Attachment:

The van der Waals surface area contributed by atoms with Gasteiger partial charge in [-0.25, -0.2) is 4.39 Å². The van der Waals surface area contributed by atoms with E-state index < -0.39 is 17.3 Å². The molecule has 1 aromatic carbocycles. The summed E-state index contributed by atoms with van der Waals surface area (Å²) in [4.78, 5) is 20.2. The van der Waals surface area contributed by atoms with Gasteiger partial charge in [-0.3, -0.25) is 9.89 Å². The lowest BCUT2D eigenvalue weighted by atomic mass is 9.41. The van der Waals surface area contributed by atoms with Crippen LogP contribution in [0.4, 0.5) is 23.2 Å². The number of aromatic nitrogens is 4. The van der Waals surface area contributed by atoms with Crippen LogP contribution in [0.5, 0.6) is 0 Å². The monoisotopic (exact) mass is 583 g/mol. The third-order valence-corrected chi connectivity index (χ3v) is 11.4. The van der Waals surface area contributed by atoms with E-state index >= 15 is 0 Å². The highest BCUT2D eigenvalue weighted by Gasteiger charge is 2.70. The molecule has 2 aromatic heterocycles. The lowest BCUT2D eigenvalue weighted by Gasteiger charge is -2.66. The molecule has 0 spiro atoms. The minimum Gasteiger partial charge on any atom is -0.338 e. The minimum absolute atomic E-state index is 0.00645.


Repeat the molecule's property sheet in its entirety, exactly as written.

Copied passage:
The van der Waals surface area contributed by atoms with Gasteiger partial charge in [-0.25, -0.2) is 4.39 Å². The van der Waals surface area contributed by atoms with E-state index < -0.39 is 17.3 Å². The molecule has 1 aromatic carbocycles. The summed E-state index contributed by atoms with van der Waals surface area (Å²) in [4.78, 5) is 20.2. The van der Waals surface area contributed by atoms with Gasteiger partial charge in [-0.3, -0.25) is 9.89 Å². The lowest BCUT2D eigenvalue weighted by atomic mass is 9.41. The van der Waals surface area contributed by atoms with Crippen LogP contribution in [0.4, 0.5) is 23.2 Å². The number of aromatic nitrogens is 4. The van der Waals surface area contributed by atoms with Crippen LogP contribution in [0.5, 0.6) is 0 Å². The monoisotopic (exact) mass is 583 g/mol. The third-order valence-corrected chi connectivity index (χ3v) is 11.4. The van der Waals surface area contributed by atoms with E-state index >= 15 is 0 Å². The highest BCUT2D eigenvalue weighted by Gasteiger charge is 2.70. The molecule has 2 aromatic heterocycles. The lowest BCUT2D eigenvalue weighted by Gasteiger charge is -2.66. The molecule has 0 spiro atoms. The minimum Gasteiger partial charge on any atom is -0.338 e. The minimum absolute atomic E-state index is 0.00645.